Review: Doomed #1

doomed001The Truth story line from the Superman comics is one that is meant to make the character more approachable to the average fan, while also giving long term fans something more to read as the character’s fundamental meanings are laid out to be more apparent.  While it has only been partially effective in doing so, the intention is evidently there, to make Superman more of a likable hero than superpowered alien god.  That being the case, it makes one wonder why a different approach was not taken for this examination of the archetypal superhero, and Doomed serves as an example of a different route which could be equally effective.  This series is also interesting as DC has played at the idea of a Hulk rip-off before, notably with the new 52 version of O.M.A.C. but it has never really worked.  The dynamics of the Marvel characters are such that they are hard to replicate, but perhaps DC has found its green goliath after all, except in this case as one that can kind of turn into Doomsday.

The story here follows Reiser, a bit of a scientific prodigy who has gotten himself a job at S.T.A.R. Labs.  Although he is first introduced in his Doomsday persona, it is is not Doomsday which really defines this first issue.  The character is shown as a fish out of water, as the Metropolis, the City of Tomorrow, is seemingly replaced with New York City.  The character has to fight transit to make it to work, is hired basically as an intern, and has to squeeze an extra roommate into an already cramped apartment.  As these sequence of events take place he is accidentally exposed to something which causes that he has some kind of powers, although they are not powers that he seems to be interested in.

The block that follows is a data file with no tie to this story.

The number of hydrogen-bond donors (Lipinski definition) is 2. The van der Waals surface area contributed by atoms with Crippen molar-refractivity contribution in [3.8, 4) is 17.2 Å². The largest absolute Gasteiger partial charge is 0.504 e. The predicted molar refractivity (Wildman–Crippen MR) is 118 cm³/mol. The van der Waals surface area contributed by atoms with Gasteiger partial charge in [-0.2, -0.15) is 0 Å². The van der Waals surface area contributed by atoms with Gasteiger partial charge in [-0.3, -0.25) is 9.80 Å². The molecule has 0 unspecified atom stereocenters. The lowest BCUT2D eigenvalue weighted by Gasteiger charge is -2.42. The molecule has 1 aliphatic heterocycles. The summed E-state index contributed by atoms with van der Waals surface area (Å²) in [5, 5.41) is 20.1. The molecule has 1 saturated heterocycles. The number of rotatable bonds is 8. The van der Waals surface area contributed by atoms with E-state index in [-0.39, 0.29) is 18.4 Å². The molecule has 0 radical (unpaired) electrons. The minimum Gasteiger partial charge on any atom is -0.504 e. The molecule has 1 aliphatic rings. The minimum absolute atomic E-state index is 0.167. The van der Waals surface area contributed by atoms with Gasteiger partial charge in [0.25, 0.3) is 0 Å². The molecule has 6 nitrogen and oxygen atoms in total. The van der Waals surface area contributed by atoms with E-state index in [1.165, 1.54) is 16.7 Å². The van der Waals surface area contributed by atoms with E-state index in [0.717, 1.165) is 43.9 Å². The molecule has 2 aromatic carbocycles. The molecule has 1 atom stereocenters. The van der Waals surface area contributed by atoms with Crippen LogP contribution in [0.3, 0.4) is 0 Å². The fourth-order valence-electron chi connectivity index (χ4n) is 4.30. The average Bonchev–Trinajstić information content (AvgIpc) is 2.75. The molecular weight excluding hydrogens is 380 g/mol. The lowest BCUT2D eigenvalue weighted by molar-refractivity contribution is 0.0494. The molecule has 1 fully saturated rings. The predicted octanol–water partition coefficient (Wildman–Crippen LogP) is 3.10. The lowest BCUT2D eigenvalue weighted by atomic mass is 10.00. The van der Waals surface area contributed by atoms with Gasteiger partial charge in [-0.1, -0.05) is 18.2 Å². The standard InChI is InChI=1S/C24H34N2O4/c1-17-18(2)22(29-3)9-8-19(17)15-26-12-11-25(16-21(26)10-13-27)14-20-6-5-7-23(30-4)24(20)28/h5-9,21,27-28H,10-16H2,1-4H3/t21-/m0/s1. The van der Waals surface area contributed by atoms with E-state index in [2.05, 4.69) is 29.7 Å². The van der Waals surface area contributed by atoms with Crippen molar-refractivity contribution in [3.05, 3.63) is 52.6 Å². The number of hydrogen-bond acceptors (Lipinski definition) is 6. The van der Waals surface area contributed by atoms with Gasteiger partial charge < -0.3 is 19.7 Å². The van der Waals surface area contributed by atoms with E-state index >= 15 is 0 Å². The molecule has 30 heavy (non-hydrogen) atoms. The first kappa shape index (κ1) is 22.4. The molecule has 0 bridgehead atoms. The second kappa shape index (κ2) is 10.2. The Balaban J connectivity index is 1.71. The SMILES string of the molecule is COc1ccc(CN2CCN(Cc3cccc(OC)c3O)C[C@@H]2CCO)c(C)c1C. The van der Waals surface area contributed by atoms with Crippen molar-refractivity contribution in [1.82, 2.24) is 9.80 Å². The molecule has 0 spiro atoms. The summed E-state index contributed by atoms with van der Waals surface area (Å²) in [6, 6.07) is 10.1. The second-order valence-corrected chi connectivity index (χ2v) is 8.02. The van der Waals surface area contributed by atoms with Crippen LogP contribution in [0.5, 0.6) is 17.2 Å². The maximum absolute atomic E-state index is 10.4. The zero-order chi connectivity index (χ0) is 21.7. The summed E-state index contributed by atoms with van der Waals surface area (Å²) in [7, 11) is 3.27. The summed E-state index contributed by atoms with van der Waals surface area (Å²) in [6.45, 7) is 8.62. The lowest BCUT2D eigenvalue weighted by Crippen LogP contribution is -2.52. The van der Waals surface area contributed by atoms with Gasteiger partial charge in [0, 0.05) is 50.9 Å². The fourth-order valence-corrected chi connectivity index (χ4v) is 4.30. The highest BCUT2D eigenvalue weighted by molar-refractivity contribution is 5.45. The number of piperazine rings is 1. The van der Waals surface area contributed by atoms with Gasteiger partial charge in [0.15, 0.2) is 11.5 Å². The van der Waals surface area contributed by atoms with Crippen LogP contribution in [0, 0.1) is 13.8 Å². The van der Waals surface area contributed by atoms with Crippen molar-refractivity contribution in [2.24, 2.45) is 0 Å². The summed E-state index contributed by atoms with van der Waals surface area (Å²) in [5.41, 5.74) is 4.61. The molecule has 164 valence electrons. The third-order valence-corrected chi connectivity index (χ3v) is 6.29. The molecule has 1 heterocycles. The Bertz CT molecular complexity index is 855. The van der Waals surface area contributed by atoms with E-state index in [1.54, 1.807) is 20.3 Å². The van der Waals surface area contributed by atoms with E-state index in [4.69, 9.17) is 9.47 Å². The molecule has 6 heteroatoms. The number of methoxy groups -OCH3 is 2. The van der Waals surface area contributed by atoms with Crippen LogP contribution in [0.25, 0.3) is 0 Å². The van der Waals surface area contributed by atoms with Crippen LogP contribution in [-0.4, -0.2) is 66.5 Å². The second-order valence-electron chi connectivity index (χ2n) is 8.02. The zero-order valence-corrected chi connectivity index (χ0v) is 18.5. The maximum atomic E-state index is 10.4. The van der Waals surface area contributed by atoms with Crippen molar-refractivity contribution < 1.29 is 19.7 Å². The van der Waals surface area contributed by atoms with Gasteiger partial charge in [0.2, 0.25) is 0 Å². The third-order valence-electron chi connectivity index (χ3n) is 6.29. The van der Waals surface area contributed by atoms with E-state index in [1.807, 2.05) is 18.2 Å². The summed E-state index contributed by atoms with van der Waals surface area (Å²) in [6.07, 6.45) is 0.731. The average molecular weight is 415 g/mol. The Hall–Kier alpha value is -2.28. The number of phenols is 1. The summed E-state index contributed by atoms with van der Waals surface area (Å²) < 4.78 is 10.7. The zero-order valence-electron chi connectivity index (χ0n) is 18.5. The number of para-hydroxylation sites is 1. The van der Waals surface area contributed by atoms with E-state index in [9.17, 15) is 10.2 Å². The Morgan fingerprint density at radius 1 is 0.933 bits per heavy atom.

If there was meant to be a shake-up in Metropolis, then this is evidently a better route than the story arc that is dominating the other Superman titles.  This is s fresh take on the city and its superheroes, and the first real bit of something different for the city in a long time.  The character feel real and they are approachable, and his supporting characters even beg for more panel time as they themselves seem to have interesting stories.    Although this might be a little low on some people’s reading list, it probably shouldn’t be.  It was a fun read and it leaves the reader waiting impatiently for the next issue.

Story: Scott Lobdell Art: Javier Fernandez
Story: 8.5 Art: 8.5 Overall: 8.5 Recommendation: Buy

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